Dear Friends, Folks have been asking about how we'll know it’s OK to come back together again. A recent NY Times article is helpful. It references an American Enterprise Institute report, recommending that four criteria be met for answering the broader question, “How will we know when to reopen the country?” The recommended four goalposts for recovery are:
HOSPITALS - Area hospitals must be able to treat all patients without resorting to crisis standards of care.
TESTING - The state needs to at least be able to test everyone who has symptoms.
MONITORING - The state is able to conduct monitoring of confirmed cases and their contacts.
REDUCTION - There must be a sustained reduction in cases for at least 14 days.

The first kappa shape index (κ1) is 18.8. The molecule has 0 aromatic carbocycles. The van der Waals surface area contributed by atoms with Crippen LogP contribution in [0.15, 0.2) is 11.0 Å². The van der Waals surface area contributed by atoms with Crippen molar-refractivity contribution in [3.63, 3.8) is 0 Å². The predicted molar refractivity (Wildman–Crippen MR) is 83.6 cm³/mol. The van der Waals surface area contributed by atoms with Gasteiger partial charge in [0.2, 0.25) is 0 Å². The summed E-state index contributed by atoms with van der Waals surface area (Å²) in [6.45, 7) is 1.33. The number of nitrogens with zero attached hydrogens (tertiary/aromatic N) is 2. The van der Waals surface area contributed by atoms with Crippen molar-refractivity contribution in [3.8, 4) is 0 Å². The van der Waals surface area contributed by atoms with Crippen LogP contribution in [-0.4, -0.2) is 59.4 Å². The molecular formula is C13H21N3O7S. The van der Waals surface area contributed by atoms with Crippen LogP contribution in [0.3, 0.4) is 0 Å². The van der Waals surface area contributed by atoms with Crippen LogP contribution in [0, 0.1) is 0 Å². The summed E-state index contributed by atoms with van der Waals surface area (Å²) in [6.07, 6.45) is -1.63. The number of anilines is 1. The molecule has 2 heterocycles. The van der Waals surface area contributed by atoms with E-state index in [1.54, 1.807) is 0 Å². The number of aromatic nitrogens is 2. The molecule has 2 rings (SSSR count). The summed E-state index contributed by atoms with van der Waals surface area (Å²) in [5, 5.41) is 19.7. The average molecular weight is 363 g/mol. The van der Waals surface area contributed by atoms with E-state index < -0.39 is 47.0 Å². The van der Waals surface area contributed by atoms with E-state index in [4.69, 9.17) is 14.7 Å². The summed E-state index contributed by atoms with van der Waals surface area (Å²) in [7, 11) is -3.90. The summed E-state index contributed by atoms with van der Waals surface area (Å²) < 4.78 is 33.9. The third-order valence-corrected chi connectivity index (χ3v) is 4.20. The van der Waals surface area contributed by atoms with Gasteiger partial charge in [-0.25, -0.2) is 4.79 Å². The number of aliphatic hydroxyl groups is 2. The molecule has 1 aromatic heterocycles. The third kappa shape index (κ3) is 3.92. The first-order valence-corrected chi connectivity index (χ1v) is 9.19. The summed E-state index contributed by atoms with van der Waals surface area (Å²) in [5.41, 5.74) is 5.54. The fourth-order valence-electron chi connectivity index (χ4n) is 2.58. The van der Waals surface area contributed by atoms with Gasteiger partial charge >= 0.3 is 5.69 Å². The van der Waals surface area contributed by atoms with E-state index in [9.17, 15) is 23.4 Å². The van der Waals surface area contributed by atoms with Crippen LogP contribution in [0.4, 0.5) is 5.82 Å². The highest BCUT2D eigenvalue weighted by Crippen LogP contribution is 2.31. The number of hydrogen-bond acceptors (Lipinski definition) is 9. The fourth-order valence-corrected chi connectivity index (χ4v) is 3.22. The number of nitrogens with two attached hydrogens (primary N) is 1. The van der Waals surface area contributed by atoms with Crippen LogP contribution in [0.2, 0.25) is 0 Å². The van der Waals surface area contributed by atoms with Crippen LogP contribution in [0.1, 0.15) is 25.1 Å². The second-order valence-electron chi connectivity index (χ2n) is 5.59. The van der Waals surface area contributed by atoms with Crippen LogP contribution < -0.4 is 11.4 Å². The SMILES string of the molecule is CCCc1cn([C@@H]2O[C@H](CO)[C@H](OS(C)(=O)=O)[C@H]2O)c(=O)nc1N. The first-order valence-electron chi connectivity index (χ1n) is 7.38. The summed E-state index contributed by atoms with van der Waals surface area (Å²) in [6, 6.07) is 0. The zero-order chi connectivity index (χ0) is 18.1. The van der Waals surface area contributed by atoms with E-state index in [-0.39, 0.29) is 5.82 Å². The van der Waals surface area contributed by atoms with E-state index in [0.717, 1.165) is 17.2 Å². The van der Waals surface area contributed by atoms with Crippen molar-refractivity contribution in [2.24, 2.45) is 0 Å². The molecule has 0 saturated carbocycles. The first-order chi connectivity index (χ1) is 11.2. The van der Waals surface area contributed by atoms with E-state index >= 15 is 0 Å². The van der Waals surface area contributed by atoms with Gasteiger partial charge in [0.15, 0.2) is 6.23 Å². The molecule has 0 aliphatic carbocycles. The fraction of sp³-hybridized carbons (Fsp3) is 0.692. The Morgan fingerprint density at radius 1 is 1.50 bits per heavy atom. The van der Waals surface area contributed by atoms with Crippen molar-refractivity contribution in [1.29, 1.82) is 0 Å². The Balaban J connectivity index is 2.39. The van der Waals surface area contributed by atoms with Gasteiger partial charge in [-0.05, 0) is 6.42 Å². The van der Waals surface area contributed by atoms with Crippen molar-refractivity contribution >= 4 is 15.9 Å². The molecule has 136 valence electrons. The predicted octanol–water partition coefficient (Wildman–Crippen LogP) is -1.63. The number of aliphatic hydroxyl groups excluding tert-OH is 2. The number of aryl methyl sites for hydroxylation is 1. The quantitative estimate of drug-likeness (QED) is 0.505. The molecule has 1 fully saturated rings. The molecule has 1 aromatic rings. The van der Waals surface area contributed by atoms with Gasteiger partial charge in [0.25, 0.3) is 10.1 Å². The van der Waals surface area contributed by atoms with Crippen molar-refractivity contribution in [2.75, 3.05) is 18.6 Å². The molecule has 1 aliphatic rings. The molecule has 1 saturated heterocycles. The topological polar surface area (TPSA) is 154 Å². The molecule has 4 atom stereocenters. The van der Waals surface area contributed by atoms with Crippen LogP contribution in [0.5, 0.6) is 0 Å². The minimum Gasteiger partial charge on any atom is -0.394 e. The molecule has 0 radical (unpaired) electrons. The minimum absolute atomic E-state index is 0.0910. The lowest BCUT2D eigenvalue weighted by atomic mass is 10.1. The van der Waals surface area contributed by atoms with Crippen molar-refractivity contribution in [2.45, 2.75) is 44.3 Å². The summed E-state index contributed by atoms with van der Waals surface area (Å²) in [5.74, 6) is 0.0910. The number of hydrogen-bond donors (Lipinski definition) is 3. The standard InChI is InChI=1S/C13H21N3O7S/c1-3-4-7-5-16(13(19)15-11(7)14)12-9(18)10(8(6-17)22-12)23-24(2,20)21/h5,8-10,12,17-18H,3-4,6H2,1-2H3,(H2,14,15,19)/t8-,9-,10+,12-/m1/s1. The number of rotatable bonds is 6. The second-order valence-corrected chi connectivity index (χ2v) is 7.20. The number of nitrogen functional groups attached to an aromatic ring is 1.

Many of these goals have not yet been met locally or nationally. Northern Utah has so far been less impacted in comparison with many other parts of the country, and local hospitals are not yet overwhelmed. It can be argued that this is because northern Utahns are doing a good job at flattening the curve through social distancing. Deciding to reopen the church will proceed within this larger context, and with consideration of the local/regional picture for Ogden and northern Utah. Regarding the local picture, about ten days ago a Standard Examiner article gave recent data from our area: the Weber-Morgan health district reports a total of 105 confirmed cases of COVID-19; downtown Ogden 10 cases; Harrisville Farr West etc. 16 cases; Roy and Hooper 22; South Ogden 22; rest of the jurisdiction 23 cases. Right now (at the time of this writing), the district reports: 127 cases of COVID-19; 55 recovered cases; two deaths; 4833 tested; nine current hospitalizations. Very important is that “About half of new Weber-Morgan cases have resulted from spread among friends, neighbors and household contacts, not from strangers or travel.” This speaks directly to the ongoing risk of transmission through church and family gatherings, and shows that the disease is present among us. Moving toward re-opening requires us to remain attentive to data and recommendations from a spectrum of national, state and local sources. Acting on this information requires us to maintain social distancing. Uncertainties will always exist, even after information has been gathered and goals have been reached. For example, the risk of re-emergence is real but difficult to quantify, especially without thorough testing and monitoring. Even with testing and monitoring, it seems likely that flare-ups will continue around the world, until an effective vaccine has been developed and distributed. The UUCO trustees and other leaders strive to remain informed, and our decision making will require sound judgement based on information and guidance from trusted sources. All we can do is watch the pandemic unfold, and act with sound judgement as it does. I learn from Dr Fauci of the NIH and other respected health-care professionals that our progress could be quickly undone if we attempt a return to normalcy too soon. Thus, we will continue our social distancing through the end of May. This is because the risks still outweigh the benefits. The message is, “stay safe and stay home." If it gives any consolation, I am told that other UU congregations throughout Utah and southern Idaho are planning to remain closed, some of them through the summer, while staying connected online. Speaking of online connection, Debby and I last Sunday enjoyed our participation in virtual worship, using a Zoom connection with the Foothill Colorado UU congregation and a Cleveland Ohio congregation, including breakout sessions after homilies were given by several ministers. It was doubly interestng to connect with a Cleveland congregation because Debby and I first met in Cleveland while studying and working at Case Western Reserve University. We were married in Cleveland in 1976, and have fond but distant memories of the place. Aside from the general hardship of not being able to attend “live” church, there are implications for UUCO stewardship activities and the Annual Meeting, normally convened in May. To date, our congregation is stable financially, thanks to the generosity and diligence of its members and friends. Please continue to send your pledges and other contributions by mailing checks to the UUCO Treasurer at 705 23rd St, Ogden 84401, or by making electronic contributions according to instructions given on the UUCO website or Breeze platform. Note that about 4 percent is charged by the service providers of electronic contributions, and it would help us if you could add that to your contribution. The Trustees are currently drafting a stewardship letter to encourage your ongoing pledges of financial support, as we do every year. This year, we will pursue an abbreviated Stewardship Campaign by asking your permission for us to assume your pledge of financial support to UUCO will remain the same or increase. You can accept or decline, and your responses will enable us to construct a congregational budget for the coming fiscal year. I thank you in advance for supporting our mission! And how about the Annual Meeting? We are devising a plan for online participation and voting. In doing so, we are grateful to the Unitarian Universalist Association for its guidance, and to our members who will assist in the process. No firm date or process is yet in place, but we’ll be in touch about it. Meanwhile, stay safe and stay home. This too shall pass. Namaste, Bill